By Peter Rudegeair
NEW YORK (Reuters) - Better-than-expected trading results at Citigroup Inc could also mean higher earnings for other big U.S. banks such as Bank of America Corp, JPMorgan Chase & Co and Goldman Sachs Group Inc, but not necessarily for Morgan Stanley, according to analysts.
Citigroup on Monday posted a 15 percent decline in quarterly trading revenue from the same period last year, better than the 20 to 25 percent decline Chief Financial Officer John Gerspach forecast at a conference in May.
Bond trading volume in June was higher than in April and May, Gerspach said on a conference call with analysts on Monday. It accounted for over four-fifths of total trading revenue and was 14 percent higher than forecast by Morgan Stanley analysts.
"Several events transpired at the end of May, beginning of June, that had a calming influence on the market," including a relief rally following the easing of tensions between Russia and Ukraine, Gerspach said.
Most of June's strong performance was tied to "spread" products, such as corporate bonds or mortgage-backed securities, where revenues were up 30 percent compared with the second quarter of 2013, Gerspach said.
In contrast, revenues for trading government bonds, foreign exchange and other rate and currency products were down around 30 percent in the same period, he added.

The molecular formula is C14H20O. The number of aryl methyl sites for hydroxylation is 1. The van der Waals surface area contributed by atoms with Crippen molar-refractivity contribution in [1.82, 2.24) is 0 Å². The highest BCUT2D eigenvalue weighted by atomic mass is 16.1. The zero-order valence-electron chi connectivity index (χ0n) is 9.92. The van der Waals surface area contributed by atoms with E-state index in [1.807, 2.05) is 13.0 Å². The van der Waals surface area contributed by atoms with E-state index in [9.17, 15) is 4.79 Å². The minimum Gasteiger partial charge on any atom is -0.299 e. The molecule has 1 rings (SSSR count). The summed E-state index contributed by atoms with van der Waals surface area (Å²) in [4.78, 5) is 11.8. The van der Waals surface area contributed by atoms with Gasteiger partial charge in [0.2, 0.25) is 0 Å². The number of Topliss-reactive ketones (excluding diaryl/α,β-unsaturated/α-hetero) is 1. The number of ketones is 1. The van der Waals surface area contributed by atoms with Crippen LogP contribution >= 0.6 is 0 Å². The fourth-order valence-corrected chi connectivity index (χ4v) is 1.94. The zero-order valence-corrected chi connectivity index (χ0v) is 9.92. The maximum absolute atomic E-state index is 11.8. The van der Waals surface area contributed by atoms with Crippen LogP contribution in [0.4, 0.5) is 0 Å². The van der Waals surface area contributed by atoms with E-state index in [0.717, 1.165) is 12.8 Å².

The banks that are likely to benefit most are those with big businesses in products such as corporate and mortgage bonds. Bank of America, JPMorgan Chase and Goldman Sachs, which are due to report quarterly earnings later this week, all hold either a no. 1 or no. 2 position in industry rankings for trading credit and securitized products in 2013, according to data provider Coalition Analytics.
Morgan Stanley would see a smaller benefit because it is less exposed, focusing instead more on areas that include commodities and equities, according to Coalition data.
"The people more heavily geared towards spread products should be relative out-performers," said Steven Chubak, an analyst at Nomura Securities.
Representatives from Bank of America, Morgan Stanley and JPMorgan declined to comment, and Goldman Sachs did not immediately respond to requests seeking comment.
Even if trading results are not as bad as investors feared, banks will still struggle to boost profits in the business.
"It continues to be a difficult environment for intermediaries to operate in," said Anthony Perrotta, the head of fixed income research at TABB Group.
(Reporting by Peter Rudegeair. Editing by Andre Grenon)